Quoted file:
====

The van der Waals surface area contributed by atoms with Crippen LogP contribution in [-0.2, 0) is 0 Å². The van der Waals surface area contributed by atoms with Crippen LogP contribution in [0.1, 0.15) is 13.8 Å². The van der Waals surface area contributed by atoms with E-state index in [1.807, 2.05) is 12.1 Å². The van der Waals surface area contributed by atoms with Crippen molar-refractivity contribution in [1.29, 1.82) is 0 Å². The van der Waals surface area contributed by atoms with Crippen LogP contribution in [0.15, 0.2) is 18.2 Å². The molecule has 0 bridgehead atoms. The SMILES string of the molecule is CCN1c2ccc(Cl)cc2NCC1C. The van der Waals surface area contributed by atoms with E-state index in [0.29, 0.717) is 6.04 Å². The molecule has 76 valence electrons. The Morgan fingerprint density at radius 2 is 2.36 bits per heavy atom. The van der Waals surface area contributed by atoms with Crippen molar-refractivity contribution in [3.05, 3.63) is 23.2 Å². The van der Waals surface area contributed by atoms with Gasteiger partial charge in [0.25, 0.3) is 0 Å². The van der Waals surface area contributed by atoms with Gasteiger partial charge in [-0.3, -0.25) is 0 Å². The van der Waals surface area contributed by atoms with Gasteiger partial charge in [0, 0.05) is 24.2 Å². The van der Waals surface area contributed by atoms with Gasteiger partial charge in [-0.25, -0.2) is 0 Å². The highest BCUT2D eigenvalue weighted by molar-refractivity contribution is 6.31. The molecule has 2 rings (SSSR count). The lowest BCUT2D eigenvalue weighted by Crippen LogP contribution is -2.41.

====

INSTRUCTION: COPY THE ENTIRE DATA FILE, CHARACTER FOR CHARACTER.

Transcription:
The van der Waals surface area contributed by atoms with Crippen LogP contribution in [-0.2, 0) is 0 Å². The van der Waals surface area contributed by atoms with Crippen LogP contribution in [0.1, 0.15) is 13.8 Å². The van der Waals surface area contributed by atoms with E-state index in [1.807, 2.05) is 12.1 Å². The van der Waals surface area contributed by atoms with Crippen molar-refractivity contribution in [1.29, 1.82) is 0 Å². The van der Waals surface area contributed by atoms with Crippen LogP contribution in [0.15, 0.2) is 18.2 Å². The molecule has 0 bridgehead atoms. The SMILES string of the molecule is CCN1c2ccc(Cl)cc2NCC1C. The van der Waals surface area contributed by atoms with E-state index in [0.29, 0.717) is 6.04 Å². The molecule has 76 valence electrons. The Morgan fingerprint density at radius 2 is 2.36 bits per heavy atom. The van der Waals surface area contributed by atoms with Crippen molar-refractivity contribution in [3.05, 3.63) is 23.2 Å². The van der Waals surface area contributed by atoms with Gasteiger partial charge in [0.25, 0.3) is 0 Å². The van der Waals surface area contributed by atoms with Gasteiger partial charge in [-0.3, -0.25) is 0 Å². The van der Waals surface area contributed by atoms with Gasteiger partial charge in [0, 0.05) is 24.2 Å². The van der Waals surface area contributed by atoms with Gasteiger partial charge in [-0.25, -0.2) is 0 Å². The highest BCUT2D eigenvalue weighted by molar-refractivity contribution is 6.31. The molecule has 2 rings (SSSR count). The lowest BCUT2D eigenvalue weighted by Crippen LogP contribution is -2.41.